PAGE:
To enter the warren of low-rise, low-rent back streets southwest of Shinbashi Station is to venture well off the gourmet beaten track. These few blocks around Karasumori Shrine are known for carousing, not fine dining. But at least there is plenty of good sake to imbibe — once you have found your way to Nozaki Sakaten.

Among the down-at-heels drinking holes and seen-better-days red-lantern eateries, Nozaki stands out thanks to its narrow but well-kempt facade and bold indigo banner. Further clues that you're in the right place are the wooden barrels by the window, and the glow from the amply stocked refrigerator inside.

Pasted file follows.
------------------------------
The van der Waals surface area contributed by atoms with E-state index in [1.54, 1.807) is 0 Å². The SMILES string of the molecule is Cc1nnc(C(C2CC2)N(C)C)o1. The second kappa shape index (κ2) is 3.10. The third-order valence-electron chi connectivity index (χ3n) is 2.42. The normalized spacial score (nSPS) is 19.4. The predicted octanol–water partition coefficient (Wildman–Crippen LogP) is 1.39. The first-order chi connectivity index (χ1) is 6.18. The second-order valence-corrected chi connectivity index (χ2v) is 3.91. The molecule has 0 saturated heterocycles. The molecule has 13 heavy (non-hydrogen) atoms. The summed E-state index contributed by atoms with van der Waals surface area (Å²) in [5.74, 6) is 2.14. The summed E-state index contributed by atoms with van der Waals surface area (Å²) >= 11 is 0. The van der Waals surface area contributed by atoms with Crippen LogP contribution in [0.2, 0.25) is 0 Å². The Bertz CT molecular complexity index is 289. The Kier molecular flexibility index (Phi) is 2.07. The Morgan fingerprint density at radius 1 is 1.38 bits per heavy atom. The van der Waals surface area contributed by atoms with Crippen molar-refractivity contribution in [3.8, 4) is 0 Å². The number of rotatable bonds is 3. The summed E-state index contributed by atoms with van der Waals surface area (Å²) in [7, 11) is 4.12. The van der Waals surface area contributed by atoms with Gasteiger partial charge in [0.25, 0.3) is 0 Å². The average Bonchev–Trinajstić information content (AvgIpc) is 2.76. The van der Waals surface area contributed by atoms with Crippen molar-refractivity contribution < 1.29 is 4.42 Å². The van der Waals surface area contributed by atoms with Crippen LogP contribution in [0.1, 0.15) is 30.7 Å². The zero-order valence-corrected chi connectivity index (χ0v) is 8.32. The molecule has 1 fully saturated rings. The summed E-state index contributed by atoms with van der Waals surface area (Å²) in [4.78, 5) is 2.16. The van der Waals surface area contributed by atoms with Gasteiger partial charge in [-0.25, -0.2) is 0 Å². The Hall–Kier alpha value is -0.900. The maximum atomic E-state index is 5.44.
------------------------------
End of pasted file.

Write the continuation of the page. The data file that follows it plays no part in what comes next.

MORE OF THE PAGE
Sake is Nozaki's raison d'être — not the cheap mass-marketed version of Japan's national tipple made by the major sake companies, but jizake, quality brews crafted on an artisan scale by smaller regional kura (breweries), especially limited-edition versions that are often hard to get hold of beyond their immediate locales.